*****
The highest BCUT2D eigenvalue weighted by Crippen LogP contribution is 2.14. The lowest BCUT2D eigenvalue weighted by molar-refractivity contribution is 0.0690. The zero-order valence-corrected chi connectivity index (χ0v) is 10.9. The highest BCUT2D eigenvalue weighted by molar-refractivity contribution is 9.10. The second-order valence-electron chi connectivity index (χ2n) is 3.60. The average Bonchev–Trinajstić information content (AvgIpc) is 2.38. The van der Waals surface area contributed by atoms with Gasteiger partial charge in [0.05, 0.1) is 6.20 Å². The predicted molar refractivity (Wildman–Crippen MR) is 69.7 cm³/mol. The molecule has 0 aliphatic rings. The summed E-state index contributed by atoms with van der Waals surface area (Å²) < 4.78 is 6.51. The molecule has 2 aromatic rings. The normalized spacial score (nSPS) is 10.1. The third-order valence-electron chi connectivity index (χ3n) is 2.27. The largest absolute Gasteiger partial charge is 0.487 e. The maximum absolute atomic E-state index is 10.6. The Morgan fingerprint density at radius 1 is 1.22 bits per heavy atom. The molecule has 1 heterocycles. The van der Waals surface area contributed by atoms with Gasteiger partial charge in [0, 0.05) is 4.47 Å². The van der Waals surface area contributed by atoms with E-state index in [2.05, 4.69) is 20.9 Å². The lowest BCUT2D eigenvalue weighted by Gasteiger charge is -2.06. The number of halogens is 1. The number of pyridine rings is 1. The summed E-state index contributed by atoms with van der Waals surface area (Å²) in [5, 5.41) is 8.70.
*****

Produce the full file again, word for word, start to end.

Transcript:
The highest BCUT2D eigenvalue weighted by Crippen LogP contribution is 2.14. The lowest BCUT2D eigenvalue weighted by molar-refractivity contribution is 0.0690. The zero-order valence-corrected chi connectivity index (χ0v) is 10.9. The highest BCUT2D eigenvalue weighted by molar-refractivity contribution is 9.10. The second-order valence-electron chi connectivity index (χ2n) is 3.60. The average Bonchev–Trinajstić information content (AvgIpc) is 2.38. The van der Waals surface area contributed by atoms with Gasteiger partial charge in [0.05, 0.1) is 6.20 Å². The predicted molar refractivity (Wildman–Crippen MR) is 69.7 cm³/mol. The molecule has 0 aliphatic rings. The summed E-state index contributed by atoms with van der Waals surface area (Å²) < 4.78 is 6.51. The molecule has 2 aromatic rings. The normalized spacial score (nSPS) is 10.1. The third-order valence-electron chi connectivity index (χ3n) is 2.27. The largest absolute Gasteiger partial charge is 0.487 e. The maximum absolute atomic E-state index is 10.6. The Morgan fingerprint density at radius 1 is 1.22 bits per heavy atom. The molecule has 1 heterocycles. The van der Waals surface area contributed by atoms with Gasteiger partial charge in [0, 0.05) is 4.47 Å². The van der Waals surface area contributed by atoms with E-state index in [2.05, 4.69) is 20.9 Å². The lowest BCUT2D eigenvalue weighted by Gasteiger charge is -2.06. The number of halogens is 1. The number of pyridine rings is 1. The summed E-state index contributed by atoms with van der Waals surface area (Å²) in [5, 5.41) is 8.70.